Linux Page Cache Basics
Under Linux, the Page Cache accelerates many accesses to files on non volatile storage. This happens because, when it first reads from or writes to data media like hard drives, Linux also stores data in unused areas of memory, which acts as a cache. If this data is read again later, it can be quickly read from this cache in memory. This article will supply valuable background information about this page cache.
Page Cache or Buffer Cache
The term, Buffer Cache, is often used for the Page Cache. Linux kernels up to version 2.2 had both a Page Cache as well as a Buffer Cache. As of the 2.4 kernel, these two caches have been combined. Today, there is only one cache, the Page Cache.
Under Linux, the number of megabytes of main memory currently used for the page cache is indicated in the Cached column of the report produced by the
free -m command.
[root@testserver ~]# free -m total used free shared buffers cached Mem: 15976 15195 781 0 167 9153 -/+ buffers/cache: 5874 10102 Swap: 2000 0 1999 [root@testserver ~]#
If data is written, it is first written to the Page Cache and managed as one of its dirty pages. Dirty means that the data is stored in the Page Cache, but needs to be written to the underlying storage device first. The content of these dirty pages is periodically transferred (as well as with the system calls sync or fsync) to the underlying storage device. The system may, in this last instance, be a RAID controller or the hard disk directly.
The following example will show the creation of a 10-megabyte file, which will first be written to the Page Cache. The number of dirty pages will be increased by doing so, until they have been written to the underlying solid-state drive (SSD), in this case manually in response to the sync command.
wfischer@pc:~$ dd if=/dev/zero of=testfile.txt bs=1M count=10 10+0 records in 10+0 records out 10485760 bytes (10 MB) copied, 0,0121043 s, 866 MB/s wfischer@pc:~$ cat /proc/meminfo | grep Dirty Dirty: 10260 kB wfischer@pc:~$ sync wfischer@pc:~$ cat /proc/meminfo | grep Dirty Dirty: 0 kB
Up to Version 2.6.31 of the Kernel: pdflush
Up to and including the 2.6.31 version of the Linux kernel, the pdflush threads ensured that dirty pages were periodically written to the underlying storage device.
As of Version 2.6.32: per-backing-device based writeback
This approach provides threads for each device, as the following example of a computer with an SSD (/dev/sda) and a hard disk (/dev/sdb) shows.
root@pc:~# ls -l /dev/sda brw-rw---- 1 root disk 8, 0 2011-09-01 10:36 /dev/sda root@pc:~# ls -l /dev/sdb brw-rw---- 1 root disk 8, 16 2011-09-01 10:36 /dev/sdb root@pc:~# ps -eaf | grep -i flush root 935 2 0 10:36 ? 00:00:00 [flush-8:0] root 936 2 0 10:36 ? 00:00:00 [flush-8:16]
File blocks are written to the Page Cache not just during writing, but also when reading files. For example, when you read a 100-megabyte file twice, once after the other, the second access will be quicker, because the file blocks come directly from the Page Cache in memory and do not have to be read from the hard disk again. The following example shows that the size of the Page Cache has increased after a good, 200-megabytes video has been played.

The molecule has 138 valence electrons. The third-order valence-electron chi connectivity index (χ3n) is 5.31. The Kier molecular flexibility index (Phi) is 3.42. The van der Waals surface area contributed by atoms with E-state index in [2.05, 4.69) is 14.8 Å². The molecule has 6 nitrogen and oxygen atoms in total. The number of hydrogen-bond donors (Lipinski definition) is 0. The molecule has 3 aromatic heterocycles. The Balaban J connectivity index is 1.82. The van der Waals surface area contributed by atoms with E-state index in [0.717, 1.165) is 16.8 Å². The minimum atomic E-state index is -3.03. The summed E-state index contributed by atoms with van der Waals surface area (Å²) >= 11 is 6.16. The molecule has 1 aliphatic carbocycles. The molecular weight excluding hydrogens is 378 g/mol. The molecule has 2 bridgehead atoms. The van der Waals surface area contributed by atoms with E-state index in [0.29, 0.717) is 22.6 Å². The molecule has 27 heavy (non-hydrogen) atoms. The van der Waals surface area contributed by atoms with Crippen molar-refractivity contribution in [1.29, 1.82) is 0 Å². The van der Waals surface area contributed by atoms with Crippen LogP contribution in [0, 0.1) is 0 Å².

user@adminpc:~$ free -m total used free shared buffers cached Mem: 3884 1812 2071 0 60 1328 -/+ buffers/cache: 424 3459 Swap: 1956 0 1956 user@adminpc:~$ vlc video.avi [...] user@adminpc:~$ free -m total used free shared buffers cached Mem: 3884 2056 1827 0 60 1566 -/+ buffers/cache: 429 3454 Swap: 1956 0 1956 user@adminpc:~$
If Linux needs more memory for normal applications than is currently available, areas of the Page Cache that are no longer in use will be automatically deleted.
Optimizing the Page Cache
Automatically storing file blocks in the Page Cache is generally quite advantageous. Some data, such as log files or MySQL dump files, are often no longer needed once they have been written. Therefore, such file blocks often use space in the Page Cache unnecessarily. Other file blocks, whose storage would be more advantageous, might be prematurely deleted from the Page Cache by newer log files or MySQL.
Periodic execution of logrotate with gzip compression can help with log files, somewhat. When a 500-megabyte log file is compressed into 10 megabytes by logrotate and gzip, the original log file becomes invalid along with its cache space. 490 megabytes in the Page Cache will then become available by doing so. The danger of a continuously growing log file displacing more useful file blocks from the Page Cache is reduced thereby.
Therefore, it is completely reasonable, if some applications would normally not store certain files and file blocks in the cache. There is already such a patch available for rsync.
- The Buffer Cache (Section 15.3) page 348, Linux-Kernel Manual: Guidelines for the Design and Implementation of Kernel 2.6, Robert Love, Addison-Wesley, 2005
- Linux 2.6. – 32 Per-backing-device based writeback (kernelnewbies.org)
- Clearing The Linux Buffer Cache (blog.straylightrun.net, 03.12.2009)
- Improving Linux performance by preserving Buffer Cache State (insights.oetiker.ch)
- Page Cache, the Affair Between Memory and Files (Blog)
- Linux buffer cache state (Blog)
- The Linux Page Cache and pdflush: Theory of Operation and Tuning for Write-Heavy Loads (Last update 8/08/2007)
- drop_caches (linuxinsight.com)
- Examining Linux 2.6 Page-Cache Performance (linuxinsight.com)
- Page cache (en.wikipedia.org)